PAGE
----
What is a successful ADV trip? Answers may vary, but I have a feeling that most riders would agree on one thing: it’s the one that makes the best memories.

Not the one with the most perfectly planned route, farkled out bike, or the largest mileage. Certainly not the one that is easy, or predictable.

Regardless of whether it’s a weekend ride or a year-long odyssey, every successful ADV trip has several key components which make it unforgettable.

Here’s a list of mine.

Discomfort

In order to learn, you’ve got to do something you’ve never done before, or on a scale or level you’ve never attempted before. And in order to do that, you have to face discomfort. It’s different for everyone: the discomfort of being alone, of learning another language, of traveling slower than planned, of fixing a flat when you’ve no idea how, of having no privacy or space of your own, of riding off-road. For me, it’s riding off-road at speed (racing cross-country rallies) and being vulnerable. For some, it may be wild-camping alone, approaching people, asking for help, or tackling a treacherous mountain road.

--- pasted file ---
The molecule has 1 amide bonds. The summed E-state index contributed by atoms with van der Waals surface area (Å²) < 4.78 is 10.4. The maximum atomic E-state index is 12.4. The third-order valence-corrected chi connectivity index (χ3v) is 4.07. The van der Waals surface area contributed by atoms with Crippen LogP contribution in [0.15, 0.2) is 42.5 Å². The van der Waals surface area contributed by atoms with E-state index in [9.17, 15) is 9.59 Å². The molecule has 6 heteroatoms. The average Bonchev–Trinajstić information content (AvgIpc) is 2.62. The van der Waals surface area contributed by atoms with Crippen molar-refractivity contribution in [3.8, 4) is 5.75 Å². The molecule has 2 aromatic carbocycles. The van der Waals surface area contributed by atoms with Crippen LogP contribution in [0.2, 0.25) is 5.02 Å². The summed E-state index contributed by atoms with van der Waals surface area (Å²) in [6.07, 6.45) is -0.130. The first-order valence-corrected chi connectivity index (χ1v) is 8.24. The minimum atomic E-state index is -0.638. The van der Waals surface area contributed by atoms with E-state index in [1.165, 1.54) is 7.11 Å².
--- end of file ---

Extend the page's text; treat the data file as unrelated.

Whatever it is, discomfort pushes us to grow, and victories over ourselves, even when seemingly small, make for the best experiences.

Malleability

Immovable things break under pressure, flexible things merely bend – and bounce back. The less rigid you are in your planning, riding, and decision-making, the more freedom and wiggle room you have. Changing course, coming up with creative solutions, letting go of old images of yourself and adventure riding itself, and not being afraid to make a fool out of yourself every once in a while are all awesome tools to make the trip unforgettable.

successful ADV trip

No headlight? No problem.

Element of Surprise

With so much information at our fingertips, we can plan ADV trips down to incredible detail. There are websites and apps for routes and accommodation, languages and money, seasons and cultures and spare parts, the Ten Must-See Things and the Twenty Other Marginally Important Things; it’s only natural that we give in to this, because how can you NOT go to Machu Picchu in Peru, or the Salt Flats in Bolivia?

But if everything is always planned and calculated, is it still an ADV trip, or a packaged cruise on two wheels? Not that there’s anything wrong with cruise holidays, but “adventure” is synonymous with “surprise”, “the unknown”, and “discovery”.

Every once in a while, take a wrong turn, log off social media for a day, blissfully ignore route suggestions, don’t book a hotel for the next destination – and see where you end up.

Successful ADV trip

Direction, clear. Destination, unknown.

 

 

 

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